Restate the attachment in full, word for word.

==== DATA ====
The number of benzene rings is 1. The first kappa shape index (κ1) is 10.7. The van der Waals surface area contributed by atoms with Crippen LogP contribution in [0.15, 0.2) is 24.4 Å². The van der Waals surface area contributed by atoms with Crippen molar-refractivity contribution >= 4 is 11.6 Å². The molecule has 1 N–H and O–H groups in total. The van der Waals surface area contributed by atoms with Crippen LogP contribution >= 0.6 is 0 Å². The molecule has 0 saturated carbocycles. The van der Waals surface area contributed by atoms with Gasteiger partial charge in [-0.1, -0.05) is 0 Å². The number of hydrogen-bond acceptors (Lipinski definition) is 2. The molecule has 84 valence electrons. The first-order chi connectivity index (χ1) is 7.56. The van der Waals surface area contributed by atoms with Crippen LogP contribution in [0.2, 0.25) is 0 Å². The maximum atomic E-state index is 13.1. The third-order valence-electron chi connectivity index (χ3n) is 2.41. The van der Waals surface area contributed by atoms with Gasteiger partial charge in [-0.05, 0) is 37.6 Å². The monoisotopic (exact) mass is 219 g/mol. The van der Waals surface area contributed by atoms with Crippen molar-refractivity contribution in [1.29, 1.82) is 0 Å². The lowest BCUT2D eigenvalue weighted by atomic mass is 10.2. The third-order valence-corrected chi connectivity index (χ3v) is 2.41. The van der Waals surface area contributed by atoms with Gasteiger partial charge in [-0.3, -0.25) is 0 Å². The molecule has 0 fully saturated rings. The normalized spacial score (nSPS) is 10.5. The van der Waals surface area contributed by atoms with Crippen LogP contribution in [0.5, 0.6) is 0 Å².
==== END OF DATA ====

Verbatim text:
The number of benzene rings is 1. The first kappa shape index (κ1) is 10.7. The van der Waals surface area contributed by atoms with Crippen LogP contribution in [0.15, 0.2) is 24.4 Å². The van der Waals surface area contributed by atoms with Crippen molar-refractivity contribution >= 4 is 11.6 Å². The molecule has 1 N–H and O–H groups in total. The van der Waals surface area contributed by atoms with Crippen LogP contribution >= 0.6 is 0 Å². The molecule has 0 saturated carbocycles. The van der Waals surface area contributed by atoms with Gasteiger partial charge in [-0.1, -0.05) is 0 Å². The number of hydrogen-bond acceptors (Lipinski definition) is 2. The molecule has 84 valence electrons. The first-order chi connectivity index (χ1) is 7.56. The van der Waals surface area contributed by atoms with Crippen LogP contribution in [0.2, 0.25) is 0 Å². The maximum atomic E-state index is 13.1. The third-order valence-electron chi connectivity index (χ3n) is 2.41. The van der Waals surface area contributed by atoms with Gasteiger partial charge in [-0.05, 0) is 37.6 Å². The monoisotopic (exact) mass is 219 g/mol. The van der Waals surface area contributed by atoms with Crippen molar-refractivity contribution in [1.29, 1.82) is 0 Å². The lowest BCUT2D eigenvalue weighted by atomic mass is 10.2. The third-order valence-corrected chi connectivity index (χ3v) is 2.41. The van der Waals surface area contributed by atoms with Gasteiger partial charge in [-0.3, -0.25) is 0 Å². The molecule has 0 fully saturated rings. The normalized spacial score (nSPS) is 10.5. The van der Waals surface area contributed by atoms with Crippen LogP contribution in [0.5, 0.6) is 0 Å².